Jan Dirk Wassenaar Hearing God’s footsteps. The protestant theologian Oepke Noordmans and the organ
Het ORGEL 104 (2009), nr. 1, 38-43 [summary]

From his earliest days Oepke Noordmans (1871-1956), who is called the ‘most brilliant reformed theologian of the Netherlands’, was familiar with the organ. In his family home – and later in his rectory – there was an organ, to which the builder had added three 16’ pipes as ‘encore’. When Noordmans was a preacher, he used these pipes in a sermon as symbol for ‘faith, hope and charity’ from 1 Corinthians 13.
The organ played a role in the discussion about liturgy at the beginning of the 20th century, in which Noordmans played a main role as opponent of Gerardus van der Leeuw. On the one hand Noordmans admitted the value of the organ as liturgical instrument. After hearing a Bach organ work in the Grote Kerk in Arnhem he wrote: “I have never in my life heard anything that gave me such a strong sensation of God’s audible footsteps.”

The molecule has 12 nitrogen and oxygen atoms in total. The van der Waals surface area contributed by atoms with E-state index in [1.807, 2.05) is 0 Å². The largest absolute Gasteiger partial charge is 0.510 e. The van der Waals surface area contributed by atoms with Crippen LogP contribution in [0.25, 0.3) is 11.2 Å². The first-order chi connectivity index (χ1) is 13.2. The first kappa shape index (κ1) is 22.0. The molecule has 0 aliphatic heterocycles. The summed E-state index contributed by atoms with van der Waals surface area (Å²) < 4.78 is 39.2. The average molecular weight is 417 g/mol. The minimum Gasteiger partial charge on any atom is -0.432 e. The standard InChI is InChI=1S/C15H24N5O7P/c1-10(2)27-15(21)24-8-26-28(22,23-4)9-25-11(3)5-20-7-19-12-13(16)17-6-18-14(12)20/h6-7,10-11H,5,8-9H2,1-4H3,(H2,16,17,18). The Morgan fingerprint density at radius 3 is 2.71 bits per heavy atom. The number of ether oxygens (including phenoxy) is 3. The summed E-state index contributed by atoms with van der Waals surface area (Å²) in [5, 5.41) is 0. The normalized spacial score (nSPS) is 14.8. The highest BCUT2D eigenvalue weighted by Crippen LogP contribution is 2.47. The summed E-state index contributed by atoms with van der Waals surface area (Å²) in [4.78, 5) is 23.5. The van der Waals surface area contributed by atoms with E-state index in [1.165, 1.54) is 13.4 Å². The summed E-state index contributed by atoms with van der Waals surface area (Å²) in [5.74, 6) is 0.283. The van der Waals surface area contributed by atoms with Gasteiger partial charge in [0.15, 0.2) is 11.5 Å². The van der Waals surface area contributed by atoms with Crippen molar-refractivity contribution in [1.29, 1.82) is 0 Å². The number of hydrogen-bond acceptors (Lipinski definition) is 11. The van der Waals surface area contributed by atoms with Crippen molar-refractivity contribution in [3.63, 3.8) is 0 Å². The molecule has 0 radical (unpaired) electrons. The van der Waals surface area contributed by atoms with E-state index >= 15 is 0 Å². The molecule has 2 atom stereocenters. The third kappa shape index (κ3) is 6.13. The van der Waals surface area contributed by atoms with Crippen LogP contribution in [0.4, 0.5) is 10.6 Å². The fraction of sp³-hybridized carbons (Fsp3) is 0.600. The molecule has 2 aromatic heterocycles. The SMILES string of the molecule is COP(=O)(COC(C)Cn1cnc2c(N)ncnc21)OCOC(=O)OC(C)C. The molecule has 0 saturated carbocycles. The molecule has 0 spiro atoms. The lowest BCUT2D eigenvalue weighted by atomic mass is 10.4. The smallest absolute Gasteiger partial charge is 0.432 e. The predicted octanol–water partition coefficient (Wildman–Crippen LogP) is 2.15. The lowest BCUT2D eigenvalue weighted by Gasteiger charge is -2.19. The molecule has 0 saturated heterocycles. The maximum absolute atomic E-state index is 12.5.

On the other hand, according to Noordmans, the sermon had to remain the central element of the church service. He disapproved of the idea of making the organist a sort of proclaimer of the gospel in addition to the preacher.

The residence-organ of Oepke Noordmans